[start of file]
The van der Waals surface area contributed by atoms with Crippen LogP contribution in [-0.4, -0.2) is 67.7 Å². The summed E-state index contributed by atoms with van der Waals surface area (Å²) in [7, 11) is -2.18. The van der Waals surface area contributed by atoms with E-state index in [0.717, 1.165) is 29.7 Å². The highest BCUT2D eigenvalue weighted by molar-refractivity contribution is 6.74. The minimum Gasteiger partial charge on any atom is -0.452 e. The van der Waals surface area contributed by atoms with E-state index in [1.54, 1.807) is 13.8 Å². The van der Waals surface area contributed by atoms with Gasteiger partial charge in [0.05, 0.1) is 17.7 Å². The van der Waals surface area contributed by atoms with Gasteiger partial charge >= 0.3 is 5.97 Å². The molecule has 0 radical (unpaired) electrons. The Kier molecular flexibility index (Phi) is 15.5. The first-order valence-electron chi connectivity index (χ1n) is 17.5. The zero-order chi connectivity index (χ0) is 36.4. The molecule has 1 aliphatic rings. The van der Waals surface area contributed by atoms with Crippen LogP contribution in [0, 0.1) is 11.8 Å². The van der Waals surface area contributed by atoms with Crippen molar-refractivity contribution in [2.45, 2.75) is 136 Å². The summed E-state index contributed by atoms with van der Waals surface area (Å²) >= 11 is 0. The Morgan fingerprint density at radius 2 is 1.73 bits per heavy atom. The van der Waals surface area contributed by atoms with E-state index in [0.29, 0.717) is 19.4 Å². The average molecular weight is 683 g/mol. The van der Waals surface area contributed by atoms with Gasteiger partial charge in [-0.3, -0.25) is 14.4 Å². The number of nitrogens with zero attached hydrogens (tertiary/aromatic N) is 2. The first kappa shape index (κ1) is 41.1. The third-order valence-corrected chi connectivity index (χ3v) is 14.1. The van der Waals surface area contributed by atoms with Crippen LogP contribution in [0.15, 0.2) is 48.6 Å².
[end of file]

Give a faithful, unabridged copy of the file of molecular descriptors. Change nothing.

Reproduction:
The van der Waals surface area contributed by atoms with Crippen LogP contribution in [-0.4, -0.2) is 67.7 Å². The summed E-state index contributed by atoms with van der Waals surface area (Å²) in [7, 11) is -2.18. The van der Waals surface area contributed by atoms with E-state index in [0.717, 1.165) is 29.7 Å². The highest BCUT2D eigenvalue weighted by molar-refractivity contribution is 6.74. The minimum Gasteiger partial charge on any atom is -0.452 e. The van der Waals surface area contributed by atoms with E-state index in [1.54, 1.807) is 13.8 Å². The van der Waals surface area contributed by atoms with Gasteiger partial charge in [0.05, 0.1) is 17.7 Å². The van der Waals surface area contributed by atoms with Gasteiger partial charge >= 0.3 is 5.97 Å². The molecule has 0 radical (unpaired) electrons. The Kier molecular flexibility index (Phi) is 15.5. The first-order valence-electron chi connectivity index (χ1n) is 17.5. The zero-order chi connectivity index (χ0) is 36.4. The molecule has 1 aliphatic rings. The van der Waals surface area contributed by atoms with Crippen LogP contribution in [0, 0.1) is 11.8 Å². The van der Waals surface area contributed by atoms with Crippen molar-refractivity contribution in [2.45, 2.75) is 136 Å². The summed E-state index contributed by atoms with van der Waals surface area (Å²) >= 11 is 0. The Morgan fingerprint density at radius 2 is 1.73 bits per heavy atom. The van der Waals surface area contributed by atoms with E-state index in [0.29, 0.717) is 19.4 Å². The average molecular weight is 683 g/mol. The van der Waals surface area contributed by atoms with Gasteiger partial charge in [-0.3, -0.25) is 14.4 Å². The number of nitrogens with zero attached hydrogens (tertiary/aromatic N) is 2. The first kappa shape index (κ1) is 41.1. The third-order valence-corrected chi connectivity index (χ3v) is 14.1. The van der Waals surface area contributed by atoms with Crippen LogP contribution in [0.15, 0.2) is 48.6 Å².